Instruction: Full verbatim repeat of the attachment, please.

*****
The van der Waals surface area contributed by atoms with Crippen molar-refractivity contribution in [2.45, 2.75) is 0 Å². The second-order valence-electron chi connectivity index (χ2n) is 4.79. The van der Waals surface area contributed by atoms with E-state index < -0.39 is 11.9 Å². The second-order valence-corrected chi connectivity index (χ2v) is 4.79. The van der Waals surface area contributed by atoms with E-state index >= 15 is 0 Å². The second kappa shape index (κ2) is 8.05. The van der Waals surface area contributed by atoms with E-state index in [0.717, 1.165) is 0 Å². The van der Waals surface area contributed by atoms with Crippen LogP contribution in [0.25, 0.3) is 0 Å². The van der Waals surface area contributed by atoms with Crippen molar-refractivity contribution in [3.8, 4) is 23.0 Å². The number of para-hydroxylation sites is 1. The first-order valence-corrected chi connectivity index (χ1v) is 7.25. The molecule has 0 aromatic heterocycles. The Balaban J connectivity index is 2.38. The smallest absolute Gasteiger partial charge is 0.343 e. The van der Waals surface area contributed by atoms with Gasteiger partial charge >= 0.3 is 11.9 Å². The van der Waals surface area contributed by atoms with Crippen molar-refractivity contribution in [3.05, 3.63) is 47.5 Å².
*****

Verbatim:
The van der Waals surface area contributed by atoms with Crippen molar-refractivity contribution in [2.45, 2.75) is 0 Å². The second-order valence-electron chi connectivity index (χ2n) is 4.79. The van der Waals surface area contributed by atoms with E-state index < -0.39 is 11.9 Å². The second-order valence-corrected chi connectivity index (χ2v) is 4.79. The van der Waals surface area contributed by atoms with E-state index >= 15 is 0 Å². The second kappa shape index (κ2) is 8.05. The van der Waals surface area contributed by atoms with E-state index in [0.717, 1.165) is 0 Å². The van der Waals surface area contributed by atoms with Crippen LogP contribution in [0.25, 0.3) is 0 Å². The van der Waals surface area contributed by atoms with Crippen molar-refractivity contribution in [3.8, 4) is 23.0 Å². The number of para-hydroxylation sites is 1. The first-order valence-corrected chi connectivity index (χ1v) is 7.25. The molecule has 0 aromatic heterocycles. The Balaban J connectivity index is 2.38. The smallest absolute Gasteiger partial charge is 0.343 e. The van der Waals surface area contributed by atoms with Gasteiger partial charge >= 0.3 is 11.9 Å². The van der Waals surface area contributed by atoms with Crippen molar-refractivity contribution in [3.05, 3.63) is 47.5 Å².